I agree in fact I am pretty sure I make more than our master's graduate engineer. We both have the same undergrad degree, but I just simply know more than him.
 

Casawi

Platinum Member
Oct 31, 2004
2,366
1
0
Originally posted by: yassine
Originally posted by: Scarpozzi
Grad school is about increasing how much money you can make. If you're an engineer and you're getting a Master's in Engineering, I don't know how much more you'll make. Honestly, I always thought experience in that field and industries counted more toward top-end pay than additional degrees.
I agree in fact I am pretty sure I make more than our master's graduate engineer. We both have the same undergrad degree, but I just simply know more than him.
But I am still going back for grad school. The reason for that is I want to a professor someday... so a PhD is still to come.
 

halik

Lifer
Oct 10, 2000
25,708
1
0
Originally posted by: Xylitol
All I heard is that grad students' lives = studying
<==High school

Depending on what field, grad school is mostly research and writing papers and such. Nothing crazy.

<- starting Grad school this fall; I'm sure that my Econ M.A. will be easier than the double B.S. I did in undergrad.
 

Gibson486

Lifer
Aug 9, 2000
18,379
1
0
Originally posted by: Scarpozzi
Grad school is about increasing how much money you can make. If you're an engineer and you're getting a Master's in Engineering, I don't know how much more you'll make. Honestly, I always thought experience in that field and industries counted more toward top-end pay than additional degrees.
That varies company to company. One place I worked at would not give you a management position unless you had a Masters. Other companies couldn't care less. Some places will give you a raise once you get your masters, while other will say don f with me. That said, I am gonna take the safer and more annoying route of getting my masters part time on the company dime.
 

imported_Imp

Diamond Member
Dec 20, 2005
9,150
0
0
Originally posted by: yassine
Originally posted by: Scarpozzi
Grad school is about increasing how much money you can make. If you're an engineer and you're getting a Master's in Engineering, I don't know how much more you'll make. Honestly, I always thought experience in that field and industries counted more toward top-end pay than additional degrees.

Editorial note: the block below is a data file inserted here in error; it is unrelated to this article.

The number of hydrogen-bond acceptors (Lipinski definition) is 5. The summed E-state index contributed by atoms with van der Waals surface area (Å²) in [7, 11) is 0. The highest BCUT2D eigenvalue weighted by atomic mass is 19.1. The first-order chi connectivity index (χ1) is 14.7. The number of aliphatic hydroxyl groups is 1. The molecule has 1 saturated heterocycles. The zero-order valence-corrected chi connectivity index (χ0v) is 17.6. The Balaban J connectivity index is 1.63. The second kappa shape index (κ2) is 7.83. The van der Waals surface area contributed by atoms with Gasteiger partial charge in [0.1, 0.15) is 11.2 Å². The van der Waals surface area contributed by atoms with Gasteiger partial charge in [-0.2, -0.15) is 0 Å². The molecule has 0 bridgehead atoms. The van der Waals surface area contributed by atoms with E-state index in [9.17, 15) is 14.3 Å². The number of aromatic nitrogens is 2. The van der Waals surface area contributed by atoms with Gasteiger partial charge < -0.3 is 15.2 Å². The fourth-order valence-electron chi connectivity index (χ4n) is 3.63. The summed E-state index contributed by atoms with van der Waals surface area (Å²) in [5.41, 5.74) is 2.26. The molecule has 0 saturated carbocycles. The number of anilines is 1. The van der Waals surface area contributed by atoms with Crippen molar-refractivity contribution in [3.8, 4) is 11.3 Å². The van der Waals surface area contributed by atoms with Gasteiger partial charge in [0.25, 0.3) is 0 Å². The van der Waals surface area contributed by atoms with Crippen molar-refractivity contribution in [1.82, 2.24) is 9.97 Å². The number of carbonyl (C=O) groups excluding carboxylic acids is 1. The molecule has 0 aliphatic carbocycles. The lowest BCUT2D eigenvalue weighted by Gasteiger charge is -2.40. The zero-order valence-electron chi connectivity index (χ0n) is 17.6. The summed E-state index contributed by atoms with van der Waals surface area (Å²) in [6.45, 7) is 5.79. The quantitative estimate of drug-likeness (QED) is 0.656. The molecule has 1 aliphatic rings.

I agree in fact I am pretty sure I make more than our master's graduate engineer. We both have the same undergrad degree, but I just simply know more than him.
I'm thinking of going the "work a few years then bac to grad" route. About to start my final year of Civil Engineering, and I can honestly say that everything I've learned so far doesn't seem (keyword) "complex" enough to actually start the designs/work real engineers do. There are technical electives I can choose to specialize in, but we get to choose a whole 6 courses for the year, which isn't enough. Seems to me that the only route, if I ever want to be more than coffee-runner, is to go back someday.... (effing school)
 

Safeway

Lifer
Jun 22, 2004
12,081
8
81
Originally posted by: halik
Originally posted by: Xylitol
All I heard is that grad students' lives = studying
<==High school

Depending on what field, grad school is mostly research and writing papers and such. Nothing crazy.

<- starting Grad school this fall; I'm sure that my Econ M.A. will be easier than the double B.S. I did in undergrad.
Agreed, grad school isn't much more difficult than undergrad. You take less classes, but each class requires more time. The only portion of the degree that requires a bit of dedication is the research thesis/masters dissertation.
 

Special K

Diamond Member
Jun 18, 2000
7,110
0
76
Originally posted by: Scarpozzi
Grad school is about increasing how much money you can make. If you're an engineer and you're getting a Master's in Engineering, I don't know how much more you'll make. Honestly, I always thought experience in that field and industries counted more toward top-end pay than additional degrees.
In my current field, IC design, the top companies (AMD, Intel, nvidia, TI, Micron, etc.) only recruit from a select few schools. If your BS is from what they consider to be a "lesser" school that they don't recruit from, then it's going to be very difficult to get noticed by them. It would therefore be difficult to obtain any relevant work experience that would make them want to hire you in the future. I'm not saying no one has ever done it, but it seems that it was a much easier route to just get the free MS and meet the recruiters at the school. I went with the MS from a top school because I couldn't get into the field with my BS, which came from a lower-ranked school.

I'm not sure how it is in other engineering fields.
 

RollWave

Diamond Member
May 20, 2003
4,201
3
81
Masters is a BIG pay increase in a lot of corporate positions. PhD, however, does not usually get you much more than the MSc
 

zerocool1

Diamond Member
Jun 7, 2002
4,489
0
81
femaven.blogspot.com
Originally posted by: invidia
I got into a decent engineering grad school with a 2.7.... And it was from one of the top 20 public schools in the US (univ of Florida)

As long as you don't screw up on your major courses, you're fine. They won't deny you just because you got an F in Art during your freshman year. I completely did horrible in my freshman and sophomore year.

But some grad schools DO filter out applications below a certain GPA. It's suppose to be an efficient way (IMO a poor way, because you can't always judge a student's academic and future potential just by their GPAs.) to go thru thousands of applications.

what about your GRE scores, how did you do on them?